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Hemoptysis After CardioMEMS Implantation: Case Report and Review

Aniket S. Rali, Zubair Shah, Andrew J. Sauer, Kamal Gupta

(Department of Cardiovascular Diseases, University of Kansas Medical Center, Kansas City, KS, USA)

Am J Case Rep 2018; 19:382-385

DOI: 10.12659/AJCR.908508


BACKGROUND: The CardioMEMS heart failure system is a small sensor that is placed in a branch pulmonary artery for ambulatory monitoring of pulmonary artery pressures. CardioMEMS has been approved for use in the United States in patients with New York Heart Association (NYHA) class III heart failure and frequent hospitalizations. In this report we describe a patient who had hemoptysis after CardioMEMS implantation. Further, we discuss possible etiologies for the occurrence of hemoptysis and suggest strategies to minimize this risk.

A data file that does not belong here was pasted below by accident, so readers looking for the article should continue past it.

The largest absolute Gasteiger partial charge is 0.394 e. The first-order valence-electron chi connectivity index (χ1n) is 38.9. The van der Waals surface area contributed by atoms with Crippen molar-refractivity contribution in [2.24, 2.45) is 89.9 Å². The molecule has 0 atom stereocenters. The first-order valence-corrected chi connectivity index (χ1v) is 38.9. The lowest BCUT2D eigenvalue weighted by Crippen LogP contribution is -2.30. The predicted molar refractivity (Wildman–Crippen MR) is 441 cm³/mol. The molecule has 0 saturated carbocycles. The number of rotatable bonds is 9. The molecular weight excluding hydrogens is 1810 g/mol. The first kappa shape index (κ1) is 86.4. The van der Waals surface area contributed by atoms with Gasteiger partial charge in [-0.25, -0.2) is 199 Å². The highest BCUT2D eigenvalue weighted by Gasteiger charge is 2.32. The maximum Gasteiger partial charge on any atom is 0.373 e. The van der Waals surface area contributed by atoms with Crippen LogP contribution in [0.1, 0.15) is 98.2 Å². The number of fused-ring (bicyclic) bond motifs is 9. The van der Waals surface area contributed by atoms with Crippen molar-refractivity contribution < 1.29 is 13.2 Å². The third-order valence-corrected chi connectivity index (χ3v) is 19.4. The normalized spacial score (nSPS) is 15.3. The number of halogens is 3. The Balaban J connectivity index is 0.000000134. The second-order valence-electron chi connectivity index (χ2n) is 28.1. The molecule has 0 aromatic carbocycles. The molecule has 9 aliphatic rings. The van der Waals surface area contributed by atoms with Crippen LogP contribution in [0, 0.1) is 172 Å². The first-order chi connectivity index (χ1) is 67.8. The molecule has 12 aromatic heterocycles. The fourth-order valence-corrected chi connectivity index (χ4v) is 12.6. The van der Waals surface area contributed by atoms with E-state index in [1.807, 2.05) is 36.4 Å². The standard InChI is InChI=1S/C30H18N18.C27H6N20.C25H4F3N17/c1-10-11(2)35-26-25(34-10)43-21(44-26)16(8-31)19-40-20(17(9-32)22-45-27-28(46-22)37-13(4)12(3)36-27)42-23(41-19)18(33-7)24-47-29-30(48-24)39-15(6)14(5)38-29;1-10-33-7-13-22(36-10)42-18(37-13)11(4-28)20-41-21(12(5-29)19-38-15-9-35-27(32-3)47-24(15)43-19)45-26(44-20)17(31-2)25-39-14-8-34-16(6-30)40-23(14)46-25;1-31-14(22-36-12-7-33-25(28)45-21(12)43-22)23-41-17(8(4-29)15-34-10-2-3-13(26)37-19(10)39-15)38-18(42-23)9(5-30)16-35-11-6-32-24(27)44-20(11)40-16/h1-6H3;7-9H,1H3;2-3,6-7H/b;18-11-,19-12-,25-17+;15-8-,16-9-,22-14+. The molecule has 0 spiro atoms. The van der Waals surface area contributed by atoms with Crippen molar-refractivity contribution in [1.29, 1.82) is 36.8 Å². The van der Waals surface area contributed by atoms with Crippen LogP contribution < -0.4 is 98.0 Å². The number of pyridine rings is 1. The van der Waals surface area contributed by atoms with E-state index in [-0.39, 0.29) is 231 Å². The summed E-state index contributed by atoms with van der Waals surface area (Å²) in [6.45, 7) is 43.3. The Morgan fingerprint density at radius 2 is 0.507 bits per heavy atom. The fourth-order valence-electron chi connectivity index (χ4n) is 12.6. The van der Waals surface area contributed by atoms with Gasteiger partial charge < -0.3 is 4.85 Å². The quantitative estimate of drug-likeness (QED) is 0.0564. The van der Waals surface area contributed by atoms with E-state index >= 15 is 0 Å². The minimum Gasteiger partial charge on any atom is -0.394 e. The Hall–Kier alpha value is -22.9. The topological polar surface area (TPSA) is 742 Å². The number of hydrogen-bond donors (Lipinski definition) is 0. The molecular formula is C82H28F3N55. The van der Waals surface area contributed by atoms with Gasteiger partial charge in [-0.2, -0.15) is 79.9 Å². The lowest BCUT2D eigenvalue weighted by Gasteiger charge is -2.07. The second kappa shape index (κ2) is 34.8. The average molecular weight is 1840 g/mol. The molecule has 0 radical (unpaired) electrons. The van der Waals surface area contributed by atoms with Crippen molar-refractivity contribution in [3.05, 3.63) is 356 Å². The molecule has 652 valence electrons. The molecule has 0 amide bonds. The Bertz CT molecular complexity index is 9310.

CASE REPORT: The patient was a 79-year-old female with NYHA class III heart failure with non-ischemic cardiomyopathy (LVEF 40%) and chronic atrial fibrillation who was referred for CardioMEMS implantation. The procedure was completed uneventfully. The patient was transferred out of the procedure suite to the recovery area where she developed a slight cough approximately 20 minutes after the implantation. Within a few coughs the patient started having hemoptysis. She was transferred to the cardiac intensive care unit for observation. She was kept off warfarin and aspirin and her hemoptysis resolved 3 days later. While the exact etiology of hemoptysis in this patient was unclear, we felt that it may have been precipitated by a minor wire-induced distal branch pulmonary artery injury.
CONCLUSIONS: Our report discusses hemoptysis as a potential life-threatening complication of CardioMEMS sensor implantation while suggesting possible etiologies and avoidance strategies. As the utilization of this technology expands in the years to come, a more comprehensive national registry for surveillance of device related complications will be crucial.

This paper has been published under Creative Common Attribution-NonCommercial-NoDerivatives 4.0 International (CC BY-NC-ND 4.0) allowing to download articles and share them with others as long as they credit the authors and the publisher, but without permission to change them in any way or use them commercially.
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